‘Just shoot me’: Orange County judge was distraught after killing wife, witnesses say

profile photo
By Yosi Yahoudai
Founder and Managing Partner

Dispatched to a shooting at the Anaheim home of an Orange County judge, police found Jeffrey Ferguson sitting on a planter.

“Just shoot me,” Ferguson told the officer who approached with a less-than-lethal shotgun trained on the judge.

Witnesses recounted the scene at Ferguson’s home at a preliminary hearing Thursday, where a judge ruled there was probable cause to believe that Ferguson had murdered his wife, Sheryl, after they bickered over money at dinner in August.

The Fergusons’ 22-year-old son, Phillip, called 911 around 8 p.m. Aug. 3 to report that his father had just shot his mother, Anaheim police officers testified at the hearing.

Standing in handcuffs outside his home that evening while officers tried to revive his wife inside, Ferguson let off a string of expletives before saying, “What did I do? My son will hate me forever,” testified Officer Joshua Juntilla of the Anaheim Police Department.

“Can you have my son come over here and punch me in the face?” the officer said Ferguson asked. “I deserve it. I got everything I got coming.”

Crying, his breath smelling of alcohol, Ferguson apologized to his son, who had witnessed the homicide, and asked whether his wife was dead, Juntilla testified. The officer recalled Ferguson saying he was just like the criminals he once prosecuted as an Orange County deputy district attorney.

Inside the Fergusons’ home, police found Sheryl lying face up near a sliding glass door, shot once in the abdomen. A Glock handgun was on the kitchen’s tile floor. In the cluttered family room was an overturned leather chair, a bullet lodged in the back of it with blood around the entry point. A single cartridge casing lay on the carpet.

Anaheim Police Det. Michael Nguyen interviewed Phillip that night at the police station. He wore pajama bottoms, a T-shirt and no shoes; his hands were coated in dried blood from trying to revive his mother, Nguyen said.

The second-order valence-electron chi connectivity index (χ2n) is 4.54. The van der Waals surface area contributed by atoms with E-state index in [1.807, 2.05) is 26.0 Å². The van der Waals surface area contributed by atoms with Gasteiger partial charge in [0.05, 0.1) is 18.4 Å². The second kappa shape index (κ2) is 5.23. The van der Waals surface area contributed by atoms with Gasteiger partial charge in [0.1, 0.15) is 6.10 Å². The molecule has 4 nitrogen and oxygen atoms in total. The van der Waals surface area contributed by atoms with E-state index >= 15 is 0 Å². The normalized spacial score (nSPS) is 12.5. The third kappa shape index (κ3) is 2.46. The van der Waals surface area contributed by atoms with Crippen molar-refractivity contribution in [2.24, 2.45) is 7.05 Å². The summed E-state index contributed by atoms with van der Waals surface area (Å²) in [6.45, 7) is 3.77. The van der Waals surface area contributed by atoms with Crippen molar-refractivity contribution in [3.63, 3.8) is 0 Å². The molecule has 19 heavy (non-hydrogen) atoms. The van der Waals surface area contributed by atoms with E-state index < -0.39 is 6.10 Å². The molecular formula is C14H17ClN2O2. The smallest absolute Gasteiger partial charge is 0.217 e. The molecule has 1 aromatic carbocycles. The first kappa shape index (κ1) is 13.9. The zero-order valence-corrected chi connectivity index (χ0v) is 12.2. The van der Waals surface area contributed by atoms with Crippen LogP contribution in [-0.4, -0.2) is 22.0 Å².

According to the detective, earlier that evening Phillip had gone with his father and mother to dinner at El Cholo, where his parents resumed their perennial argument about money. His father had made his hand into the shape of a gun and pointed it at his mother, who walked out of the restaurant, the younger Ferguson told investigators. The three of them then returned home and watched “Breaking Bad” together in the family room, as they did every night.

After the episode ended, his mother started arguing again about money. Phillip got up to leave. As he reached the rear sliding door, he heard his mother say, “Why don’t you point a real gun at me?”

Phillip turned and saw his father holding the .40-caliber Glock he always carried in an ankle holster. Without saying a word, his father shot his mother, he said. Phillip jumped over a couch and wrestled the gun from his father, thinking he might use it to kill himself, he told police. Ferguson then told Phillip to call 911.

Phillip said his parents had fought often about the family’s finances, but the arguments had never before turned physical. He believed Ferguson may have shot his mother in a drunken accident, noting his father had fired a bullet several years earlier through the tile floor of a bathroom. Police seized 47 guns and more than 26,000 rounds of ammunition from the home, prosecutors said at the time of the judge’s arrest.

At the end of Thursday’s hearing, Ferguson’s attorney T. Edward Welbourn asked Superior Court Judge Eleanor Hunter to dismiss the murder charge, noting his client’s son — the only eyewitness to the homicide — said he believed it was an accident.

Hunter disagreed. “While I appreciate the son’s opinion that this was accidental — bless his heart — he’s in a horrible position,” she said. Hunter said the evidence showed that Ferguson understood the danger inherent in pointing a gun at another person.

Hunter, who heard the case in Los Angeles due to the conflicts posed by Ferguson’s ties to the bench in Orange County, ruled she’d seen enough evidence for Ferguson to stand trial for murder.

Ferguson remains free on $1-million bail with GPS and alcohol monitoring restrictions.

More to Read

author photo
About the Author
Yosi Yahoudai is a founder and the managing partner of J&Y. His practice is comprised primarily of cases involving automobile and motorcycle accidents, but he also represents people in premises liability lawsuits, including suits alleging dangerous conditions of public property, third-party criminal conduct, and intentional torts. He also has expertise in cases involving product defects, dog bites, elder abuse, and sexual assault. He earned his Bachelor of Arts from the University of California and is admitted to practice in all California State Courts, and the United States District Court for the Southern District of California. If you have any questions about this article, you can contact Yosi by clicking here.